A new report on the current status of Afghan women and girls issued by the Afghan Independent Human Rights Commission (AIHRC) demonstrates that Afghan women and girls continue to face extreme obstacles and discrimination as they seek to exercise their rights. The “Evaluation Report on General Situation of Women in Afghanistan” states that despite the Afghan government’s constitutional obligation to “observe and respect women’s rights” and the numerous human rights treaties Afghanistan has signed, women face many problems in all aspects of their lives.
The report cites the practice of forced marriage as one of the “main causes of women’s rights violations” throughout the country. Shockingly, an AIHRC survey found that more than 38 percent of women were “wedded off against their will and consent.” Another appalling indication of the dire situation of Afghan women is the finding that more than 50 percent have been subjected to domestic violence. In addition to the physical and mental effects, the AIHRC stated in the report that domestic violence in Afghanistan frequently is the cause of suicide, self-immolation, forced prostitution and addiction to narcotics. Despite the magnitude of the problem, according to the report, “no serious action” has been taken to deal with domestic violence, and the problem is exacerbated by the fact that the law is not clear in this area and the civil code and the constitution are inconsistent on the issue.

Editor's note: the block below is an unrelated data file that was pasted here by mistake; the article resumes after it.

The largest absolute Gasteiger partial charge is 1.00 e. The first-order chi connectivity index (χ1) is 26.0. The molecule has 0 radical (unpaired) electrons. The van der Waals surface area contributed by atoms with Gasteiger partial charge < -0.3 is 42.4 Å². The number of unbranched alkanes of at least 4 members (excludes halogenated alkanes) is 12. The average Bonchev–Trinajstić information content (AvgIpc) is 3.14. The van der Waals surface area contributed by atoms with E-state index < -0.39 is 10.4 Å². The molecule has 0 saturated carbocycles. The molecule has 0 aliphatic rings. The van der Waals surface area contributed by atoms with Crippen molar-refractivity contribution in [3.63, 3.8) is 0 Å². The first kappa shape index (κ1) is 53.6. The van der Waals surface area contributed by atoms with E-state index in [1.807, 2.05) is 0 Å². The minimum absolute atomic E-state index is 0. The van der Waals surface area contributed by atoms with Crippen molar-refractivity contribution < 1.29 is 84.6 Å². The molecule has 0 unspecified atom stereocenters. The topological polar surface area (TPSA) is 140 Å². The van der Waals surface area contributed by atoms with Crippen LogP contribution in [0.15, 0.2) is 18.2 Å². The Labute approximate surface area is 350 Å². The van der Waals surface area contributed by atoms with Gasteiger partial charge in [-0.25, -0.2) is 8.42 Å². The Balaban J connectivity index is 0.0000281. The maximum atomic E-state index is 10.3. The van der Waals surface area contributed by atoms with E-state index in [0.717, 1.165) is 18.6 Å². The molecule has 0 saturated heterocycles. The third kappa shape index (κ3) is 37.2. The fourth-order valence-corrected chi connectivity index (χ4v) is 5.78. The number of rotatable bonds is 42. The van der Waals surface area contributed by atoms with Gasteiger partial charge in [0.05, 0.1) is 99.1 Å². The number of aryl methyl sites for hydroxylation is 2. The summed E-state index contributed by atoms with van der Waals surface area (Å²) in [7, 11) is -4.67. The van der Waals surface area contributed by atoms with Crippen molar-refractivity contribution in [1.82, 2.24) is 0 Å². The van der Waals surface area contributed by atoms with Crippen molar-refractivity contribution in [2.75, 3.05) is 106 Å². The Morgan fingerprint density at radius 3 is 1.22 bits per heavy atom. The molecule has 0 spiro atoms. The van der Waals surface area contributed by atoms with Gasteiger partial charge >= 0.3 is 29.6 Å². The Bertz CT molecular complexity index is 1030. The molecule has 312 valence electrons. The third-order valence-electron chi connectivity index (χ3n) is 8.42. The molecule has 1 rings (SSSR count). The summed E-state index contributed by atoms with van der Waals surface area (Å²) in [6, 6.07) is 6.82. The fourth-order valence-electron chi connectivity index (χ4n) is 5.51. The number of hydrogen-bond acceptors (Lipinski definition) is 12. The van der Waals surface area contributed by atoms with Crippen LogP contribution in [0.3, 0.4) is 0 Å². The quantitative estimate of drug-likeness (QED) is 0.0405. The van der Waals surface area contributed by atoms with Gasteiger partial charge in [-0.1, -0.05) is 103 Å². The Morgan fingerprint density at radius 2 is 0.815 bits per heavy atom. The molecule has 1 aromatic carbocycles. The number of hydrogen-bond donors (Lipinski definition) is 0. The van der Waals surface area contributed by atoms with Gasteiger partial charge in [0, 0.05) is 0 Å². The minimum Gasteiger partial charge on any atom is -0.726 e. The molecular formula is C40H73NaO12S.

Among the many inequities outlined in the report is a major disparity in the numbers of girls and boys attending school. The researchers report that more than twice the number of boys than girls attend schools. In the Zabul region, girls make up only 3 percent of the school population, even though there is little difference in the numbers of school-aged girls and boys in the area. Lack of security was cited as a primary reason why girls do not attend school in Zabul, which is in southern Afghanistan. The United Nations has reported that most of the 300 schools set on fire this year were in southern Afghanistan, according to the AIHRC. In addition to the lack of security, reasons given for the low number of girls attending schools included: “widespread gender discrimination in society’s customary practices; family poverty; and lack or shortages of female schools.”
The AIHRC has included comprehensive recommendations to address the severe problems outlined in their report, including a focus on gender in all government actions and that the government “struggle against improper tradition aiming at ensuring of women’s rights and ensuring of family well-being through legislation, provincial councils and religious scholars.”